Press Release – IEA Bioenergy Launches Today a New Report on the Integration of Biogas Systems into the Energy System
IEA Bioenergy has launched a new report today, carried out under its Task 37 (Energy from Biogas), addressing the flexibility of biogas systems.
The perception of the role of biogas has changed over the years. Biogas was traditionally seen as a means of treatment of a range of wet organic wastes (from municipal, industrial and agricultural sources), more recently as a source of renewable energy. The end use of biogas was initially dominated with production of combined heat and power; more recently upgrading to renewable gas in the form of biomethane either injected to the gas grid or utilized as a transport fuel has increased.
The next stage of the biogas industry will be associated with a fundamental change in future renewable smart energy systems. The structure and characteristics of energy provision as well as energy consumption will evolve with the transition to a more sustainable and decarbonized economy with significantly larger proportions of variable renewable electricity (solar and wind power) in the energy mix. Consequently producers and consumers will face significant changes in the energy market, particularly associated with times of production of energy and times of use of energy. The integration of energy vectors will be essential in facilitating PV during daylight hours, wind power on windy days and renewable sources of dispatchable energy such as from bioenergy.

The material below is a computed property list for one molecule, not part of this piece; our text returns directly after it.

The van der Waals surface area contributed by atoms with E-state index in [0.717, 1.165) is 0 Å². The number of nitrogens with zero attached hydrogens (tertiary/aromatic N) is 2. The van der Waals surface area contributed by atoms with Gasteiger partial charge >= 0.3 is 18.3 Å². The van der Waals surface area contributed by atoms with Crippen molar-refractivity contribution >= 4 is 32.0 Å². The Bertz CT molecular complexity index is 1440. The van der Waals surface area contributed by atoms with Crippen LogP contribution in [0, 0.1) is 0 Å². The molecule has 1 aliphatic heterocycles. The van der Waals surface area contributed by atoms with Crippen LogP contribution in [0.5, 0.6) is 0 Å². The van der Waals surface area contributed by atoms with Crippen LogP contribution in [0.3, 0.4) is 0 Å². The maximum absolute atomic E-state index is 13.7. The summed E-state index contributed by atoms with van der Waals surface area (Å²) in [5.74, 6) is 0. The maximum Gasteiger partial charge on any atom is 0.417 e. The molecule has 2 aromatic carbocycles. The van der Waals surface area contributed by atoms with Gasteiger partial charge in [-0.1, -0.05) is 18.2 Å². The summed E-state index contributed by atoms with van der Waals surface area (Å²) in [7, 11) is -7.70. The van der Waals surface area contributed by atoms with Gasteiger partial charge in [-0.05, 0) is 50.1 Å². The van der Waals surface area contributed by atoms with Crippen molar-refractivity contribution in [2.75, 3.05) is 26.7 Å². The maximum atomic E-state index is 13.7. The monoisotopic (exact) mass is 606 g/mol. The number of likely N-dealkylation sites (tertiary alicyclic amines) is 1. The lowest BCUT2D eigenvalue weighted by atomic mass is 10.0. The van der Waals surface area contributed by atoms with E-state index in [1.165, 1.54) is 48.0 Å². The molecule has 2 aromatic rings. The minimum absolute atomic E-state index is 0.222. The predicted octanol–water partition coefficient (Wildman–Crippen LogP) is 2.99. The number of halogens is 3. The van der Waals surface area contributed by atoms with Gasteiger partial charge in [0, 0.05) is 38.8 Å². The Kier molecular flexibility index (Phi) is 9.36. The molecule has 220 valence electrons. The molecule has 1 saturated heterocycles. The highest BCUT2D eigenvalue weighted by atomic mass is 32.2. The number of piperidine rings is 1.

Biogas can play an essential role (together with PV and wind) as part of a virtual power plant in local distribution energy grids. Biogas can couple the electricity and gas grids when serving as a biological battery. Biogas systems have a role to play in the future electro-fuel market using hydrogen from electricity to react with CO2 in biogas producing biomethane and increasing the output of biomethane (typically by 70 %).
The biogas plant operation itself can be controlled extensively and with this control comes high levels of flexibility. This is a huge advantage over other renewable energy systems.
- have a very positive attribute of being dispatchable but furthermore can be ramped up and down to match the vagaries of temporal mismatch between variable renewable energy supply with the demand for a variety of energy vectors.
- can be a node of integration between electrical and natural gas grids in providing a sink for electricity (through power to gas systems) that would otherwise be curtailed or constrained and an enhanced producer of green gas for injection to the natural gas grid for use as a source of electricity, heat or advanced transport fuel.
Biogas offers significant advantages where it can be used to displace fossil natural gas in existing infrastructure such as the food and beverage industry and in high temperature applications for material production. Biogas plants can provide a myriad of solutions to the many challenges of future agricultural and waste treatment infrastructures and to the circular economy approaches to production of transport biofuel. The flexibility and system integration described in this report will be a significant driver for biogas systems to be integrated to future energy systems as a means to facilitate intermittent renewable electricity.
Download the report here
Further information: www.ieabioenergy.com